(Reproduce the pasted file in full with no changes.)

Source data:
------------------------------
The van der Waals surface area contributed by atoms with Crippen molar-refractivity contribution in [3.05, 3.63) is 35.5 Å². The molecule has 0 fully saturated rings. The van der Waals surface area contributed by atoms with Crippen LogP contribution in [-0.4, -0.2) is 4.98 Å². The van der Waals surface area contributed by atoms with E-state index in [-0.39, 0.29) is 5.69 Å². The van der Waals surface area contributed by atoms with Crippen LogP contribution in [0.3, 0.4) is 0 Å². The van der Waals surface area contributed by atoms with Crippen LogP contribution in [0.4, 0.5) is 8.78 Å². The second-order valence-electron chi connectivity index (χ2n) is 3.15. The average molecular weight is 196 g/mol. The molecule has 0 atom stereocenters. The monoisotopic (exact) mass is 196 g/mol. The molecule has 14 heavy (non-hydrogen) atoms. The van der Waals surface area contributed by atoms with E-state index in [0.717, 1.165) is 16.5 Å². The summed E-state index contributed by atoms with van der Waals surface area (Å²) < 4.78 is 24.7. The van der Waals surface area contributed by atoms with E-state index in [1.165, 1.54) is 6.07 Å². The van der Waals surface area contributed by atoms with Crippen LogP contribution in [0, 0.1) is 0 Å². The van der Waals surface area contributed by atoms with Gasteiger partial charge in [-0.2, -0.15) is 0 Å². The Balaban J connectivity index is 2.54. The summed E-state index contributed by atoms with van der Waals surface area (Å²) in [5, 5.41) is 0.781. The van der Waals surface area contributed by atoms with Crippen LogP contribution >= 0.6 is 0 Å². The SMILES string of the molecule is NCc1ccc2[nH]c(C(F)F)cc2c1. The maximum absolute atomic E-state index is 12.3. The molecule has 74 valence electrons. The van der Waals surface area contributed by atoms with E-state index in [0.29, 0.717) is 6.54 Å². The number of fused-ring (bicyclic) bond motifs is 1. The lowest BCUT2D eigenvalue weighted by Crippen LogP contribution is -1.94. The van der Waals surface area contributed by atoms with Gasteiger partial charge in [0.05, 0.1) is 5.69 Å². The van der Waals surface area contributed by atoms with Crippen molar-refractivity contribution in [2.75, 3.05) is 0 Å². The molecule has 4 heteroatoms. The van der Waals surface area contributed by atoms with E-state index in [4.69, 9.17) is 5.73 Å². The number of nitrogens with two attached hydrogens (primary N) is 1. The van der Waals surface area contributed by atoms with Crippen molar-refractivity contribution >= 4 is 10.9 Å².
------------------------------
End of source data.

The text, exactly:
The van der Waals surface area contributed by atoms with Crippen molar-refractivity contribution in [3.05, 3.63) is 35.5 Å². The molecule has 0 fully saturated rings. The van der Waals surface area contributed by atoms with Crippen LogP contribution in [-0.4, -0.2) is 4.98 Å². The van der Waals surface area contributed by atoms with E-state index in [-0.39, 0.29) is 5.69 Å². The van der Waals surface area contributed by atoms with Crippen LogP contribution in [0.3, 0.4) is 0 Å². The van der Waals surface area contributed by atoms with Crippen LogP contribution in [0.4, 0.5) is 8.78 Å². The second-order valence-electron chi connectivity index (χ2n) is 3.15. The average molecular weight is 196 g/mol. The molecule has 0 atom stereocenters. The monoisotopic (exact) mass is 196 g/mol. The molecule has 14 heavy (non-hydrogen) atoms. The van der Waals surface area contributed by atoms with E-state index in [0.717, 1.165) is 16.5 Å². The summed E-state index contributed by atoms with van der Waals surface area (Å²) < 4.78 is 24.7. The van der Waals surface area contributed by atoms with E-state index in [1.165, 1.54) is 6.07 Å². The van der Waals surface area contributed by atoms with Crippen LogP contribution in [0, 0.1) is 0 Å². The van der Waals surface area contributed by atoms with Gasteiger partial charge in [-0.2, -0.15) is 0 Å². The Balaban J connectivity index is 2.54. The summed E-state index contributed by atoms with van der Waals surface area (Å²) in [5, 5.41) is 0.781. The van der Waals surface area contributed by atoms with Crippen LogP contribution >= 0.6 is 0 Å². The SMILES string of the molecule is NCc1ccc2[nH]c(C(F)F)cc2c1. The maximum absolute atomic E-state index is 12.3. The molecule has 74 valence electrons. The van der Waals surface area contributed by atoms with E-state index in [0.29, 0.717) is 6.54 Å². The number of fused-ring (bicyclic) bond motifs is 1. The lowest BCUT2D eigenvalue weighted by Crippen LogP contribution is -1.94. The van der Waals surface area contributed by atoms with Gasteiger partial charge in [0.05, 0.1) is 5.69 Å². The van der Waals surface area contributed by atoms with Crippen molar-refractivity contribution in [2.75, 3.05) is 0 Å². The molecule has 4 heteroatoms. The van der Waals surface area contributed by atoms with E-state index in [4.69, 9.17) is 5.73 Å². The number of nitrogens with two attached hydrogens (primary N) is 1. The van der Waals surface area contributed by atoms with Crippen molar-refractivity contribution >= 4 is 10.9 Å².